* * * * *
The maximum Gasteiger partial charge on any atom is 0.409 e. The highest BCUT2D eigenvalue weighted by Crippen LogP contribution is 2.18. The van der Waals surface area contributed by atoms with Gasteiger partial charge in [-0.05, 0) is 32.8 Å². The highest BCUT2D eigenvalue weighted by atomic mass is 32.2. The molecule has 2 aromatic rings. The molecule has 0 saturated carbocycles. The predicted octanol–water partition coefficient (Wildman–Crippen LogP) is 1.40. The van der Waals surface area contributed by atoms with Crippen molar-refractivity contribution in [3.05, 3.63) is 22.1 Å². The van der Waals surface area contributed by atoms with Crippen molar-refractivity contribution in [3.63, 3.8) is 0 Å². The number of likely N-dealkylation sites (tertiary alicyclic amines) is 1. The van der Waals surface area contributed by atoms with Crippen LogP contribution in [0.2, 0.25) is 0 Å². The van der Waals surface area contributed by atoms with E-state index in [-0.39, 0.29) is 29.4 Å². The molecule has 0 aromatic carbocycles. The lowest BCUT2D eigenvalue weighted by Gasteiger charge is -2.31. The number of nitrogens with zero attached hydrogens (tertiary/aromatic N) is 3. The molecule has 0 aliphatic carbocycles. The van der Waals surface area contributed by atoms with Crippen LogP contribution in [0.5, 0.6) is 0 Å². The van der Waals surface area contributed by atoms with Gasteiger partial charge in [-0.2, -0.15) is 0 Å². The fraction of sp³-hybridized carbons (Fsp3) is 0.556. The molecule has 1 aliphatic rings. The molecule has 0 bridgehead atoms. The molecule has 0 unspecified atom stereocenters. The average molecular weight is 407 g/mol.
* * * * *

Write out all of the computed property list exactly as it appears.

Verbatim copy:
The maximum Gasteiger partial charge on any atom is 0.409 e. The highest BCUT2D eigenvalue weighted by Crippen LogP contribution is 2.18. The van der Waals surface area contributed by atoms with Gasteiger partial charge in [-0.05, 0) is 32.8 Å². The highest BCUT2D eigenvalue weighted by atomic mass is 32.2. The molecule has 2 aromatic rings. The molecule has 0 saturated carbocycles. The predicted octanol–water partition coefficient (Wildman–Crippen LogP) is 1.40. The van der Waals surface area contributed by atoms with Crippen molar-refractivity contribution in [3.05, 3.63) is 22.1 Å². The van der Waals surface area contributed by atoms with Crippen molar-refractivity contribution in [3.63, 3.8) is 0 Å². The number of likely N-dealkylation sites (tertiary alicyclic amines) is 1. The van der Waals surface area contributed by atoms with Crippen LogP contribution in [0.2, 0.25) is 0 Å². The van der Waals surface area contributed by atoms with E-state index in [-0.39, 0.29) is 29.4 Å². The molecule has 0 aromatic carbocycles. The lowest BCUT2D eigenvalue weighted by Gasteiger charge is -2.31. The number of nitrogens with zero attached hydrogens (tertiary/aromatic N) is 3. The molecule has 0 aliphatic carbocycles. The van der Waals surface area contributed by atoms with Crippen LogP contribution in [0.5, 0.6) is 0 Å². The van der Waals surface area contributed by atoms with Gasteiger partial charge in [-0.2, -0.15) is 0 Å². The fraction of sp³-hybridized carbons (Fsp3) is 0.556. The molecule has 1 aliphatic rings. The molecule has 0 bridgehead atoms. The molecule has 0 unspecified atom stereocenters. The average molecular weight is 407 g/mol.